For the stock market, 2003 was a noteworthy year—the dot-com bust finally ended, and a new bull market began. One thing I distinctly remember about that time is that nobody believed it. It was like everyone thought the bear market would go on forever.
I present as evidence a tweet from my friend Frank Cappelleri, a noted technical analyst. He spent most of his career at Instinet and just started out on his own as CappThesis. He’s always good for some tidbits and pieces of financial history. Here’s a recent one where he draws a parallel between today’s markets and 2003:
This is something I’ve been writing about in The Daily Dirtnap for a while—it’s 2003 all over again. There are some clear similarities: 2000 was a tech bubble; 2020 was a tech bubble. The 2000 market was done in by a rate hike cycle; same for 2020. And in each case, value stocks, industrials, and basic materials rose from the rubble.
One thing I’ve noticed about bear markets is that when they end, everyone always says the same thing: The garbage stocks are rallying. Well, sure. When the market bottoms, everyone goes back into the crap that worked in the last cycle, at least momentarily.
On our most recent CPI print, the Nasdaq-100 (NDX) was up 7% in a day. And the ARK Innovation ETF (ARKK) was up some ridiculous amount. But if you look closely, it’s been the value stocks that have been leading us out of the abyss. And that will continue to be the case.
But 2003 was a long time ago… 19 years, in fact. It was also the beginning of what was the biggest monetary policy error the Fed had ever made. It has gone on to make bigger ones.
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Growth stocks have outperformed value stocks for 15 years. Do you want to bet that continues? I wouldn’t make that bet.
There are some videos floating around showing Warren Buffett and Charlie Munger taking a giant dump on bitcoin. They look like Statler and Waldorf. Funny thing about those guys: When you’re 98 years old, you have seen a lot of cycles—you’re older than the New York Stock Exchange. You’ve seen it all.
Buffett and Munger were dismissed out of hand when the crypto bull market was in full swing as being a couple of old numbnuts. But they’re getting the last laugh. These two guys have been waiting longer than anyone else for value to outperform once again. Well, they made it. They are still alive. And if they live another 5–10 years, they’ll live long enough to see Berkshire’s stock price go up 30%–50% from here.
There are a lot of value managers who have been waiting for this, like David Einhorn, who wondered out loud if value was dead forever. Well, nothing is forever in the capital markets. Let me say that again: Nothing is forever in the capital markets. If you have time and you can wait, you will see another cycle. Every investor has been through a period of time where his or her factor is out of favor. Wait long enough, and it will come back in favor.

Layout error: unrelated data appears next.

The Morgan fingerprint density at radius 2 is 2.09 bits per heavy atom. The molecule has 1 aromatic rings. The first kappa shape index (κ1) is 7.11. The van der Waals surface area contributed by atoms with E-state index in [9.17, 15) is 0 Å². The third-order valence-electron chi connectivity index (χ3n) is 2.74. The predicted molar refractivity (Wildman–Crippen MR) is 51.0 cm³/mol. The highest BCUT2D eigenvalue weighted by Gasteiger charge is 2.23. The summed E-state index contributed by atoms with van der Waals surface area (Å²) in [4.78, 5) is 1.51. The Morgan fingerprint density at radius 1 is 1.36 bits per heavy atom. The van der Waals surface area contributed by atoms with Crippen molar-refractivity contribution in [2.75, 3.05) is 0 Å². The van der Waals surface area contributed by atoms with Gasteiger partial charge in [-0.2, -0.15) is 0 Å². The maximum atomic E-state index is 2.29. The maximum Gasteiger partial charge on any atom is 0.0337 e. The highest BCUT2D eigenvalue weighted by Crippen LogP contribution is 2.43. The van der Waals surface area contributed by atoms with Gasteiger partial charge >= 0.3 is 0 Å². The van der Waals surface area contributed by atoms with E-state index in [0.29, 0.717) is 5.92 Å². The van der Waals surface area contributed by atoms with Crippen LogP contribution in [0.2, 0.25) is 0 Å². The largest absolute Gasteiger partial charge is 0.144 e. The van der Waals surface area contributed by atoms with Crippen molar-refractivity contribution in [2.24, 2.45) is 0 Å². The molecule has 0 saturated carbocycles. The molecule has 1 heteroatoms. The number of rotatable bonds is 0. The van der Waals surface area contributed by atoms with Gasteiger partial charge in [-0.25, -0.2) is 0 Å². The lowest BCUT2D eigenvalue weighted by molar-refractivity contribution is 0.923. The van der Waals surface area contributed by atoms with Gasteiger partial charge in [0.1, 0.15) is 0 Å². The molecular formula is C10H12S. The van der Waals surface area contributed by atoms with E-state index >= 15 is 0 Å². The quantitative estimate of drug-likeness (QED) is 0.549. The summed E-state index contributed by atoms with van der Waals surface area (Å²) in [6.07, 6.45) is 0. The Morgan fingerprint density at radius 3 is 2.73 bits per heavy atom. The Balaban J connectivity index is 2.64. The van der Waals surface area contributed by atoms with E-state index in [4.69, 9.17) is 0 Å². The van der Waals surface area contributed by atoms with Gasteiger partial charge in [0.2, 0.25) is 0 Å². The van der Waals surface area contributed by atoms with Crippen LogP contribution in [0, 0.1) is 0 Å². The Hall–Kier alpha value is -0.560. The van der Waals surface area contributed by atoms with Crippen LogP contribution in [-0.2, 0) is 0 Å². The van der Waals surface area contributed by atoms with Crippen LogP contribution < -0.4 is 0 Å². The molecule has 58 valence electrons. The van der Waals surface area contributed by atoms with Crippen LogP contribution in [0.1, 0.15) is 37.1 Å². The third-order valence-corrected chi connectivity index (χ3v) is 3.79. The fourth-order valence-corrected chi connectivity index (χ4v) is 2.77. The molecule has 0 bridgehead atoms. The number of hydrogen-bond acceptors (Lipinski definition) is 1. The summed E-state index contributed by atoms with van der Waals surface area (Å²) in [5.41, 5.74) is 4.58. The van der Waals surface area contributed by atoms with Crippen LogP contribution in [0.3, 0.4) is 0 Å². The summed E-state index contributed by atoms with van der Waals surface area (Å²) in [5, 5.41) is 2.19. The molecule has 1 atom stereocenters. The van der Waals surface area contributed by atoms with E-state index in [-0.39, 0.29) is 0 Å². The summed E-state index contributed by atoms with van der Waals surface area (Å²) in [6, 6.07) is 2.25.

The value bull market that started in 2003 continued for a few years. It was a very different stock market. If you recall, ExxonMobil had the biggest market cap. Hard to believe today, after a few years with tech stocks at $2 trillion valuations, but it is possible. Not necessarily ExxonMobil, but something like it: some big, boring, old industrial company will capture the fancy of the market.
Everyone wants to know what the next big thing is. I’m telling you the next big thing.
How to Invest
So, how do you position yourself for this?
The best way is to grab a value exchange-traded fund (ETF) or mutual fund.
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The third-best way is to try to pick some value stocks.
I am fond of telling my subscribers that I am not the best stock picker in the world. Remember, I was an ETF trader. I can’t pick individual stocks—I think in terms of sectors and factors—but I can pick baskets of stocks.
Take a look at your holdings. If you’re sitting on a bunch of tech stocks and growth mutual funds, you have already taken a hit. The pain will continue—best to get out while you can.
As weird as it may sound, buy the unsexiest stocks that you possibly can. The stuff that people have spent the last few years laughing at. The stocks that would have gotten you laughed off the set of CNBC. Then wait for the poison to take effect.